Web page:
How does domestic violence play into the issues of “mesarvei get” and “agunot?”
Refusing to give a get is a kind of abuse by itself. A man who refuses to give his wife a get is abusing his privileges under Jewish law and is seeking to control her in an abusive way. Often, when a man is unwilling to grant his wife a get, this is a continuation of controlling and abusive behaviors that were present in the couple’s marriage such as physical, emotional, financial, and sexual abuse.
Many Jewish women who have survived domestic violence feel shame because they believe that other Jewish husbands are not abusive and that they themselves have failed to fulfill their duty of creating shalom bayit (peace in the home). Remember that domestic violence is never the victim’s fault, no matter what your religion. Rates of domestic violence are about the same in the Jewish community as in the community at large, and they are the same across all income levels, all levels of education, all streams of Judaism, and all levels of observance. A Jewish woman is as likely as any other woman to become a victim of domestic violence. Like all victims, she does not deserve the abuse. She does deserve the right to take whatever steps are necessary to ensure her safety and happiness and the safety and happiness of her children and future children.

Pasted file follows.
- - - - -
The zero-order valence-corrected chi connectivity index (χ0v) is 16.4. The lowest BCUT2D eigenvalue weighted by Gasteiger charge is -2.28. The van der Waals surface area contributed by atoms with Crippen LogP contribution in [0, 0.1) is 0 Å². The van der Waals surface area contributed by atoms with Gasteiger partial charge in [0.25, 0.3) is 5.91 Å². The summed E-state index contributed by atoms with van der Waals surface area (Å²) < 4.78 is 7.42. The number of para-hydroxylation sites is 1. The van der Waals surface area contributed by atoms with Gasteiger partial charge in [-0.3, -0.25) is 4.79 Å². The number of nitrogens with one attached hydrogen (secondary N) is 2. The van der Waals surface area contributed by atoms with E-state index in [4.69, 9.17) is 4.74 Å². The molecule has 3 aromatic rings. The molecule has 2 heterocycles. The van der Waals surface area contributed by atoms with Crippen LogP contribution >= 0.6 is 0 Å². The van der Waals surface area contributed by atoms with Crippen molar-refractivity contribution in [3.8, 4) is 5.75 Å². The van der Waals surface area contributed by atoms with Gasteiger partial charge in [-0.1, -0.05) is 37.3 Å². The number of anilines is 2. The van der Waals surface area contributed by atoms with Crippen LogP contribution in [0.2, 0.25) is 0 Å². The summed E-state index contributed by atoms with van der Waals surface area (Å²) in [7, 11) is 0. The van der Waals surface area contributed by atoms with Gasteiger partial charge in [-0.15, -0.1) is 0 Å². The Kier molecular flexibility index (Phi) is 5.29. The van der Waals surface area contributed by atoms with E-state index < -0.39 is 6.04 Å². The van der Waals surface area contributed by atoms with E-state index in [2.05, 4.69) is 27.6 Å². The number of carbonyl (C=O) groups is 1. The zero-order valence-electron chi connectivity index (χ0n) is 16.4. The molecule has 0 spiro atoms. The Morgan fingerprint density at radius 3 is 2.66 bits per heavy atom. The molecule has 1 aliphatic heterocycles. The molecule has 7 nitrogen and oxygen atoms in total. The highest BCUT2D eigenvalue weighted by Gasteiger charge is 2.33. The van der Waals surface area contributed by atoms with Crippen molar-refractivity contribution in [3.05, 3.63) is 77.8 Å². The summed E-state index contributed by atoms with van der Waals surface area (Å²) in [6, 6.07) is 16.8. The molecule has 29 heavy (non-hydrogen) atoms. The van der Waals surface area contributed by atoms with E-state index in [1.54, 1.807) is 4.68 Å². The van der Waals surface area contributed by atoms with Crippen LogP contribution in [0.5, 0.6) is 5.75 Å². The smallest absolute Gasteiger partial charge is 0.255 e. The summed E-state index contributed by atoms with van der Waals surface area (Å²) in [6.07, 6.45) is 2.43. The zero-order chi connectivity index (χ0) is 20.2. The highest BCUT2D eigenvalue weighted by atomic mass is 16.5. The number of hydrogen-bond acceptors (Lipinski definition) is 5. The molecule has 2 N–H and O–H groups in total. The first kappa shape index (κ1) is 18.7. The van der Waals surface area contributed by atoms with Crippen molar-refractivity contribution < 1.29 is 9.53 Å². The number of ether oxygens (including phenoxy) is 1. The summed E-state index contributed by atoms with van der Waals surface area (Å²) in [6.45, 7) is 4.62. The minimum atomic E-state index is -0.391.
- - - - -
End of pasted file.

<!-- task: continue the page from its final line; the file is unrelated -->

Many battei din (rabbinical courts) consider it a moral obligation to help an abused wife get away from her husband and receive a get. If your beit din (rabbinical court) is not proactive, you might consider contacting an organization that assists agunot (“chained women”) and victims of domestic violence on our Jewish Resources page.